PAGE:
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Wednesday, 29 March, 2000, 06:34 GMT 07:34 UK
Sex slavery under attack
asian prostitutes
Victims are often coerced into prostitution
By John McLean in Manila

An international conference has opened in the Philippine capital, Manila, with the aim of finding ways to end the "modern-day slavery" of women and children in the Asian and Pacific region.

Organisers believe that in Asia alone, some 250,000 human beings are bought and sold every year, most of them women and girls.

Through coercion or deception these people end up in prostitution, domestic servitude or in sweatshops as bonded labour.

But the conference has heard that trafficking in human beings is a problem that is often ignored, in spite of its being the third largest source of money for organised crime, after drugs and guns.

Massive turnover

American Secretary of State, Madeleine Albright, who addressed the conference from Washington via a video link, described this practice as one of the fastest growing criminal enterprises in the world.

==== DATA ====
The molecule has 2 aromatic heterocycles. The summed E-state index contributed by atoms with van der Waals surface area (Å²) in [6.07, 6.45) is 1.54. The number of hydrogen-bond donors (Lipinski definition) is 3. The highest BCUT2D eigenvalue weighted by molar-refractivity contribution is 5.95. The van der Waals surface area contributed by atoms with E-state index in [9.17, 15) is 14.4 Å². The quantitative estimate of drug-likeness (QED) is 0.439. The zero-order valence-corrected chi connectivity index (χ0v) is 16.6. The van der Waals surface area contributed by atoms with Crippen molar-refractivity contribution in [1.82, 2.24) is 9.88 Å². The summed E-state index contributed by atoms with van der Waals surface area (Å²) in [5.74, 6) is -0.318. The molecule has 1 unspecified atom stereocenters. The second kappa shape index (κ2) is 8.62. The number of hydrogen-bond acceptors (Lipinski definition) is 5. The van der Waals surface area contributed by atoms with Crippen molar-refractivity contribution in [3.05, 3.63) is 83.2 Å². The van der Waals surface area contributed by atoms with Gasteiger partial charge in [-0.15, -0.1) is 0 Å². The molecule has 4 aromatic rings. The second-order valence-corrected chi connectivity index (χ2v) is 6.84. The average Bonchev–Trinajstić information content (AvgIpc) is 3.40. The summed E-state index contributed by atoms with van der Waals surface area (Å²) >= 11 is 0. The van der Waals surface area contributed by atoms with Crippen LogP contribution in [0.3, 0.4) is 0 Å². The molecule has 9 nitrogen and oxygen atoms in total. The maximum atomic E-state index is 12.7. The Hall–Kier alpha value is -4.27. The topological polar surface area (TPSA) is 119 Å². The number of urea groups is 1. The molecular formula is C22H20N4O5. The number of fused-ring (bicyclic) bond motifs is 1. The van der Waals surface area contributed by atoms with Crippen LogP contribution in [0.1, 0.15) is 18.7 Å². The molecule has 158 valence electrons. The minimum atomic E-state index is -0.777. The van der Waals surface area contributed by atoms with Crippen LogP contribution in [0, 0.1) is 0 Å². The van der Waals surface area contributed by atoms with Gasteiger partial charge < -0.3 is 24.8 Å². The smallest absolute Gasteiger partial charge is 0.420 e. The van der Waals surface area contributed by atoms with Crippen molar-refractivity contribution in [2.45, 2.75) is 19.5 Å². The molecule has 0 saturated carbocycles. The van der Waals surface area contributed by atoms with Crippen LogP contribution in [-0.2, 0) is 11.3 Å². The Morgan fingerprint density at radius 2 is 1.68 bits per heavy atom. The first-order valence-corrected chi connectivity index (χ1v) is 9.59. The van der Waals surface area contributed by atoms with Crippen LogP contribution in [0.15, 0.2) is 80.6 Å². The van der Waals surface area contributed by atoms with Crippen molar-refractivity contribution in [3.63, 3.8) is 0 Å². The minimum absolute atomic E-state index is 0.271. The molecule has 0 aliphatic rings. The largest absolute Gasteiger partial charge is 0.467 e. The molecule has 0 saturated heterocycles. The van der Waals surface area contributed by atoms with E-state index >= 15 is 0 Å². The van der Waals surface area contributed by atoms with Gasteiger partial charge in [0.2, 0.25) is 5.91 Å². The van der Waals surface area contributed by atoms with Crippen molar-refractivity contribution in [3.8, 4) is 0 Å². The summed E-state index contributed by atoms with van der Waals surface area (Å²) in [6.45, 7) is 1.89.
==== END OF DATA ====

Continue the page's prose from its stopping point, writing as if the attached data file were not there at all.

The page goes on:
Anita Botti, principal deputy director of US President Bill Clinton's inter-agency council on women said "close to a quarter-of-a-million" women and children in South East Asia were "bought and sold" like slaves every year for about $6,000 to $10,000 dollars each.

The US Government estimates that 50,000 victims from the former Soviet states, South-East Asia and Latin America enter the United States every year.

The lowest estimates puts the annual turnover at least $6bn, but Ms Botti said the US estimate of one million victims was "very conservative" and the actual figure may well be double.

The meeting is jointly organised by the United States and the Philippines and brings together representatives of more than 20 Pacific rim countries, as well as other interested bodies.

Their aim is to agree on a regional plan of action to prevent trafficking in women and children, protect the victims and prosecute and punish the traffickers.

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23 Feb 00 | Americas
Crackdown on sex slavery
01 Dec 98 | Inside EMU
Crime without frontiers
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